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Thinking in Key

Thinking is seemingly free,
with richness and complexity,
yields pleasure for hours on end,
as into the clouds we ascend

Can thinking be a feeling we feel
while mixing the real and unreal?
as we play our lives in key
with the melody of “I’d like it to be”

– Balaji Prasad, February 2010

Elusive Enterprise Architecture

I think She’s here. No wait, She’s there!
Maybe She’s in the middle, maybe everywhere,
Is She of the mind, or a product of strife?
A surge with an end, or a day in a life?

Balaji Prasad, April 2009

The Semantic Forest

If the forest would stay a forest,
And the tree would stay a tree,
I’d know if my East were my West,
For my eyes – they’d clearly see.

– Balaji Prasad, April 2009

The web of semantic truth

We lie.  Not always deliberately.  The complexity that underlies reality often twists our tongues and brains to think and say the wrong things.  Convenience trumps integrity.  Our brains revel in discerning and pronouncing patterns that simplify and enable action.  But as wise people have said, it can be disadvantageous to make things simpler than they should.  But on the other hand, time is a force to be reckoned with too – we cannot endlessly analyze things to make sure we vaporize all uncertainty out of our decision-making processes.  Is there a balance to be found between simple views that enable action …  and complex, more realistic models that delay and make our actions less surer?

Can the Semantic Web help?  Can we say things in a simple abstract manner with sweeping generalizations, while being able to drill down into specific statements that collaborate to corroborate such 100,000-foot belief-truths?  If we had a language that allows us do unions and intersections, causes and effects, aggregations and divisions … maybe we would lie a little less.  Or maybe our lies and truths would move us from a binary existence to a grayer blur that deals in probabilities and semi-truths.  Maybe more uncomfortable, but closer to the real world that we live in.

– Balaji Prasad, 4/09

Unimagining the Imaginable

We are supposedly in an age in which creativity will be the dominant force that enables success. We hear that we need to treat innovation and the sparks that generate it as the liquid assets of our age. That all this needs a different kind of thinking, perhaps even a different kind of mind.

The underlying message here is that creativity is a hard road for most of us – one that requires determination, flexibility, patience and endurance. The stuff of genes is believed to hold the magic of creativity – we are, each, individually crafted on the foundation that either enables or disables us from realizing our creative and innovative potential.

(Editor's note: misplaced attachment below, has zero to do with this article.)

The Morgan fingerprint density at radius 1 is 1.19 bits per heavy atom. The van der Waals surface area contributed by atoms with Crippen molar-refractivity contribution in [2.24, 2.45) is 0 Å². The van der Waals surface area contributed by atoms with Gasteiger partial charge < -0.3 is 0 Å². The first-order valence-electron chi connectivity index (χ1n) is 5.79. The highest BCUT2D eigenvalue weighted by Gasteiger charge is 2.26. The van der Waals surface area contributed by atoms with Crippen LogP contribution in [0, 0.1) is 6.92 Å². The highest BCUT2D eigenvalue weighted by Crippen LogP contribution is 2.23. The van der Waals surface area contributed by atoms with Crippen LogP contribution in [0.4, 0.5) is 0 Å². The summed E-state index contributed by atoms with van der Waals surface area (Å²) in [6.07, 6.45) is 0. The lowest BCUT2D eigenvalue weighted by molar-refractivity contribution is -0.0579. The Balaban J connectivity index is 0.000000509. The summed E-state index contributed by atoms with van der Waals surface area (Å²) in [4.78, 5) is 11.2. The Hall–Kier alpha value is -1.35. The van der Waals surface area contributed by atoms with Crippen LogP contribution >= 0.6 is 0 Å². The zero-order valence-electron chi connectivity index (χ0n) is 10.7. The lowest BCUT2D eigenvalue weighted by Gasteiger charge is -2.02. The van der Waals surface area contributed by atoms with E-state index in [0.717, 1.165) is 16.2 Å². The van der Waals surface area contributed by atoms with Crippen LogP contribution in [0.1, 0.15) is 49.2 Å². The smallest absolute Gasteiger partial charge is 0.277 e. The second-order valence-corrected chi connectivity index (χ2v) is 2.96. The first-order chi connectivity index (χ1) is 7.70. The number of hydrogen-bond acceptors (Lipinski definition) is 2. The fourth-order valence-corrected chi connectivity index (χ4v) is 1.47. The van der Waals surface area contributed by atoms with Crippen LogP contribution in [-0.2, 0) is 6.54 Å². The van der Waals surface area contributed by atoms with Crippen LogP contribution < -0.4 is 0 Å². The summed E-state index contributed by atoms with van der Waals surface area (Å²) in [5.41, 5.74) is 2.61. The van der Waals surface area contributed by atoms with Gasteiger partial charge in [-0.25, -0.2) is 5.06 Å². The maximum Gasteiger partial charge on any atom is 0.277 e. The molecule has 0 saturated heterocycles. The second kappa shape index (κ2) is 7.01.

We are exhorted to imagine the unimaginable … to generate possibilities that will take us beyond where we could go otherwise. Workshops, processes and organizations are put in place to break the walls and free our minds. Yet time and again, we find that these misadventures yield little when gray matter meets the moneyed road.

Maybe it’s not the inability to imagine new possibilities but our valuation system that limits our ability to gain from these possibilities? When possibilities range in front of our eyes, we use our embedded foundational patterns and primitives to sift the wheat from the chaff. We see the wheat but the chaff is blurred. Our language, logic and math enshrine our value system – and give us the lens to simplify and imagine the imaginable; and value the imaginable. Wheat is wheat and chaff is chaff. Or is it? Do labels obfuscate and make us reason at a level of abstraction that makes a charade of reason?

Perhaps we should spend more time attacking our foundational primitives of language and logic. Debates built on that operating system will yield results that can be supported only within the rules of that platform. Maybe we need to unimagine the imaginable, rather than imagine the unimaginable? To do that, we may need to move the debate to a different platform – one that is more skeptical of our language, logic and math primitives. Maybe this is creativity too – a much needed introspective, bootstrapping kind of creativity.

– Balaji Prasad, April 2009

Wordless Thinking

If words could think and things could talk,
This life, this mind – would  intertwine,
Leave language, logic, this drunken walk,
I like my water, don’t dub mine wine.

– Balaji Prasad, April 2009